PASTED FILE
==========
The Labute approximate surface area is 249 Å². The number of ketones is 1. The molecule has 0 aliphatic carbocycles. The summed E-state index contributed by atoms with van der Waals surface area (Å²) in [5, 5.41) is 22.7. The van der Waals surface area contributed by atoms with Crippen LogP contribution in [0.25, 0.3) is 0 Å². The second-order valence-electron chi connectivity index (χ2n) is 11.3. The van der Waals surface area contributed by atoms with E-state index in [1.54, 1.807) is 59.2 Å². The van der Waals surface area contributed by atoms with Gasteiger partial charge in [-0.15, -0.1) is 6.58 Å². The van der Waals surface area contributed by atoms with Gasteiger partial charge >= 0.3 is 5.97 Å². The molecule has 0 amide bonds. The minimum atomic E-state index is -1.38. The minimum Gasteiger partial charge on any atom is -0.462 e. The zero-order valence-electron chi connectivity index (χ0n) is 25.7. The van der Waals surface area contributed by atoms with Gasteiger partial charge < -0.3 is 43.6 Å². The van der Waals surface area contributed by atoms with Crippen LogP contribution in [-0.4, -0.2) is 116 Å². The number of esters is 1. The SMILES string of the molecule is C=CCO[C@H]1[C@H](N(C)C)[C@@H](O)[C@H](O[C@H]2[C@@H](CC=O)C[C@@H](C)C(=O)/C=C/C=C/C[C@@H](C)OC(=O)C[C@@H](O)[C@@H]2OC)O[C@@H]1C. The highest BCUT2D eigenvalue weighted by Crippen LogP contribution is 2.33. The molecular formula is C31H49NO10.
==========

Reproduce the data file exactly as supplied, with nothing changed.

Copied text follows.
The Labute approximate surface area is 249 Å². The number of ketones is 1. The molecule has 0 aliphatic carbocycles. The summed E-state index contributed by atoms with van der Waals surface area (Å²) in [5, 5.41) is 22.7. The van der Waals surface area contributed by atoms with Crippen LogP contribution in [0.25, 0.3) is 0 Å². The second-order valence-electron chi connectivity index (χ2n) is 11.3. The van der Waals surface area contributed by atoms with E-state index in [1.54, 1.807) is 59.2 Å². The van der Waals surface area contributed by atoms with Gasteiger partial charge in [-0.15, -0.1) is 6.58 Å². The van der Waals surface area contributed by atoms with Gasteiger partial charge >= 0.3 is 5.97 Å². The molecule has 0 amide bonds. The minimum atomic E-state index is -1.38. The minimum Gasteiger partial charge on any atom is -0.462 e. The zero-order valence-electron chi connectivity index (χ0n) is 25.7. The van der Waals surface area contributed by atoms with Gasteiger partial charge < -0.3 is 43.6 Å². The van der Waals surface area contributed by atoms with Crippen LogP contribution in [-0.4, -0.2) is 116 Å². The number of esters is 1. The SMILES string of the molecule is C=CCO[C@H]1[C@H](N(C)C)[C@@H](O)[C@H](O[C@H]2[C@@H](CC=O)C[C@@H](C)C(=O)/C=C/C=C/C[C@@H](C)OC(=O)C[C@@H](O)[C@@H]2OC)O[C@@H]1C. The highest BCUT2D eigenvalue weighted by Crippen LogP contribution is 2.33. The molecular formula is C31H49NO10.